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It had been a long day.
Mark and I had woke up early – before 6 – and made the three-hour drive from Fort Wayne to Sandusky. Now close to 5, after a day in the sun and on the water, we were sapped.
We were spending the day at Cedar Point. America's Roller Coast, it calls itself. For me, it was a place that I had stared at from across the bay, in the backyard of my two bedroom rental in the northern Ohio city. For a year and a half, I lived and worked there – a copy editor at the Sandusky Register – studying the steel beasts on the other side of the water but never venturing down the causeway. I couldn't. I was drowning – in debt, in depression, in a lackluster relationship.
I had moved on, though. It was three years later, and I was on my feet. I had a better job, a better boyfriend and a better sense of self. So much so that I felt ready to return with Mark – to show him where I had been and how far I had come.
I said no to the Top Thrill Dragster (rode it once on a media day and that was enough) and yes to Millennium Force. We hit the Raptor and had lunch. We basked in the near summer weather as we strolled from ride to ride. It was warm, the sun bright but with the breeze off the lake, I sometimes wished for a sweater.
After a ride on Wicked Twister and night closing in, the looming drive home prompted us to decide that it was time to go. But as we walked toward the entrance, we approached the Mantis – a coaster we had bypassed earlier in favor of more popular, thrilling rides.
We looked at each other. "One last ride?"
With no line, we decided that yes, we had time for one more and headed toward the queue.
The silver metal fencing was warm underneath my hands as I swung happily toward the cars, my legs kicking in the air before my flip-flopped feet landed on the cement. I smiled at the messy-haired boy who was tasked with keeping out those who didn't meet the height requirement for the ride. His lips upturned slightly out of politeness and he waved me over.
"Do you want to try out the seat before getting in line?"
His question mortified me. I had lost weight, down about 50 or 60 pounds. I wasn't the fat girl anymore. And I was not with the boyfriend who knew me as the fat girl – I was with Mark. Mark – the guy with flat abs who could lose 5 pounds just looking at a treadmill.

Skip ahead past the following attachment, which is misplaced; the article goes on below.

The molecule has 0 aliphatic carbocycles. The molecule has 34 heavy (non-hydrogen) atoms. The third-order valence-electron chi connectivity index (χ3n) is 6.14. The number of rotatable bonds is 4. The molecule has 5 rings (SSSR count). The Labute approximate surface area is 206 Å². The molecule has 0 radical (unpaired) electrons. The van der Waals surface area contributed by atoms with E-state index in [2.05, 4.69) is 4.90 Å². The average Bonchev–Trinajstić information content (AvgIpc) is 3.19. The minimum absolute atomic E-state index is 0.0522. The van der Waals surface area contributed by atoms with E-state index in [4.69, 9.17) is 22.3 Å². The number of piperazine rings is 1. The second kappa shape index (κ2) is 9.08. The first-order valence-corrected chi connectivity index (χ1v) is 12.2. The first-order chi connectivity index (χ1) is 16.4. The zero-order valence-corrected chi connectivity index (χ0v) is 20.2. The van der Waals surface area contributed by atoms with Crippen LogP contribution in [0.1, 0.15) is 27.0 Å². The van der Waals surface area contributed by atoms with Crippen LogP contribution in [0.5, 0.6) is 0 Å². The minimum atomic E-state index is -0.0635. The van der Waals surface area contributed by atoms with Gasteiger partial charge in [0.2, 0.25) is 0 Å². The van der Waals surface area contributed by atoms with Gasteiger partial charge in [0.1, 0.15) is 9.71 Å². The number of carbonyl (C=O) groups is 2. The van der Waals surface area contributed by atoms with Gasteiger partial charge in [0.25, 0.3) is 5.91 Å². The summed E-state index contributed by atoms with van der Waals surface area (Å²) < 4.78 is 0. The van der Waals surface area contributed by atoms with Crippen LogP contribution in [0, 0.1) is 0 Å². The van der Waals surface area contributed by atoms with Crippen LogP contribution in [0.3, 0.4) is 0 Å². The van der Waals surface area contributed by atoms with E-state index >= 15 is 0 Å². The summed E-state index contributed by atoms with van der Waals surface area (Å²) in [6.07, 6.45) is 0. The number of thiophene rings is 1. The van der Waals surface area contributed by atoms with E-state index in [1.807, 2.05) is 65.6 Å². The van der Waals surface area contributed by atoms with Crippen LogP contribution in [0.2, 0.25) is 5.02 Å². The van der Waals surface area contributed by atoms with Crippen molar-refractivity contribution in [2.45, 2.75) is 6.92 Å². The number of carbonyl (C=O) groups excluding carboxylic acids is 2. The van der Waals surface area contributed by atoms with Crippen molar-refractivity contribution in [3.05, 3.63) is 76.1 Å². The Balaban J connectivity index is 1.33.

But there I was. And there he was, the messy-haired employee, questioning whether I was too big to ride the coaster. He didn't know if the belt would buckle, the bar would click, the harness stay in place.
I shook my head no as I fought back tears. "Let's skip this one," I told Mark. "I think I'm ready to go home."
I've never been able to shake the memory from that day nine years ago. The sadness, the embarrassment are burned into my psyche. Even though Mark has invited me to go to Cedar Point multiple times since, I always find a reason to say no. There's cost, logistics, child care – all valid. But part of me still worries that I won't fit on the rides even though I know the guidelines state that women should weigh less than 200 pounds or wear a size 18 or smaller. I feel the roll of my post-partum belly and spot the stretch marks on my thighs, and I can remember the girl I used to be. The one who looked too big to ride the roller coaster.
Of course, that girl is one Mark never knew, one he never saw. He didn't even see her on that day at Cedar Point but rather a brighter version of me. Maybe a truer one.
So, for his birthday, I decided that I would get over myself. I would accept one of his invitations. And I bought us a pair of passes to the amusement park.
We won't be going to Cedar Point. There are real things to consider in terms of logistics, cost and child care, and Kings Island in Cincinnati is the best option. We have free lodging at my grandmother's house and can easily include the day at the park with a family visit. We have plenty of child care options for the boys – from my brother keeping them all day to paying a cousin to walk the park with them while we ride the rides.
But one thing is for sure. I will get in line for a coaster, and the only fears that weigh down the pit in my stomach will be those associated with G-force, speed and inversions.